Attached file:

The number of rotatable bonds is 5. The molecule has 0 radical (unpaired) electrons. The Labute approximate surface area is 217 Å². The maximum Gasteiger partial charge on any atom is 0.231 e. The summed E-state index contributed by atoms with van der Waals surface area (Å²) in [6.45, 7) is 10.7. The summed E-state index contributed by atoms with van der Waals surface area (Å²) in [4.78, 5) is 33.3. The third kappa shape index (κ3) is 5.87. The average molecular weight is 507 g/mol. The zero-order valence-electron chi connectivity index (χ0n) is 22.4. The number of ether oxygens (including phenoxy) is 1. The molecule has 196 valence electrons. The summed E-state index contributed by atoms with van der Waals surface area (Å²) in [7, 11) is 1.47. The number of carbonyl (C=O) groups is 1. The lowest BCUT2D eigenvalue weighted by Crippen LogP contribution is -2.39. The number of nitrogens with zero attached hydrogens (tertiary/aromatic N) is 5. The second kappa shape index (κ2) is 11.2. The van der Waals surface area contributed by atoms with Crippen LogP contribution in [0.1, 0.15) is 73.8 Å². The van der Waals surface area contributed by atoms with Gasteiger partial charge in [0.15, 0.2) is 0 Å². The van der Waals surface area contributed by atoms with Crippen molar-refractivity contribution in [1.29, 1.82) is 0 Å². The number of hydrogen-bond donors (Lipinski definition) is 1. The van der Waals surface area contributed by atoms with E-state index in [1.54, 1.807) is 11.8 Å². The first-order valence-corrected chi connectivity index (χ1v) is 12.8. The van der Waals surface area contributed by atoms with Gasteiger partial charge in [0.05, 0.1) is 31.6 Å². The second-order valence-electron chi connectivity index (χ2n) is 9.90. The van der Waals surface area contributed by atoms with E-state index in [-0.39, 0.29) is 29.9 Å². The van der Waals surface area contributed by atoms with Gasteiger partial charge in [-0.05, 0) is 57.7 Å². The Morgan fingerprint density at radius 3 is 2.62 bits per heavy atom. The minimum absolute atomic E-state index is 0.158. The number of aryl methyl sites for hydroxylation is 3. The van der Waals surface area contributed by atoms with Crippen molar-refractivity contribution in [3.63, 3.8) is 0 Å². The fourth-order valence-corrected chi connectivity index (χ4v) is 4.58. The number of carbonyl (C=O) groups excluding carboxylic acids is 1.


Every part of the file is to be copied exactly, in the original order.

The number of rotatable bonds is 5. The molecule has 0 radical (unpaired) electrons. The Labute approximate surface area is 217 Å². The maximum Gasteiger partial charge on any atom is 0.231 e. The summed E-state index contributed by atoms with van der Waals surface area (Å²) in [6.45, 7) is 10.7. The summed E-state index contributed by atoms with van der Waals surface area (Å²) in [4.78, 5) is 33.3. The third kappa shape index (κ3) is 5.87. The average molecular weight is 507 g/mol. The zero-order valence-electron chi connectivity index (χ0n) is 22.4. The number of ether oxygens (including phenoxy) is 1. The molecule has 196 valence electrons. The summed E-state index contributed by atoms with van der Waals surface area (Å²) in [7, 11) is 1.47. The number of carbonyl (C=O) groups is 1. The lowest BCUT2D eigenvalue weighted by Crippen LogP contribution is -2.39. The number of nitrogens with zero attached hydrogens (tertiary/aromatic N) is 5. The second kappa shape index (κ2) is 11.2. The van der Waals surface area contributed by atoms with Crippen LogP contribution in [0.1, 0.15) is 73.8 Å². The van der Waals surface area contributed by atoms with Gasteiger partial charge in [0.15, 0.2) is 0 Å². The van der Waals surface area contributed by atoms with Crippen molar-refractivity contribution in [1.29, 1.82) is 0 Å². The number of hydrogen-bond donors (Lipinski definition) is 1. The van der Waals surface area contributed by atoms with E-state index in [1.54, 1.807) is 11.8 Å². The first-order valence-corrected chi connectivity index (χ1v) is 12.8. The van der Waals surface area contributed by atoms with Gasteiger partial charge in [0.05, 0.1) is 31.6 Å². The second-order valence-electron chi connectivity index (χ2n) is 9.90. The van der Waals surface area contributed by atoms with E-state index in [-0.39, 0.29) is 29.9 Å². The van der Waals surface area contributed by atoms with Gasteiger partial charge in [-0.05, 0) is 57.7 Å². The Morgan fingerprint density at radius 3 is 2.62 bits per heavy atom. The minimum absolute atomic E-state index is 0.158. The number of aryl methyl sites for hydroxylation is 3. The van der Waals surface area contributed by atoms with Crippen molar-refractivity contribution in [3.63, 3.8) is 0 Å². The fourth-order valence-corrected chi connectivity index (χ4v) is 4.58. The number of carbonyl (C=O) groups excluding carboxylic acids is 1.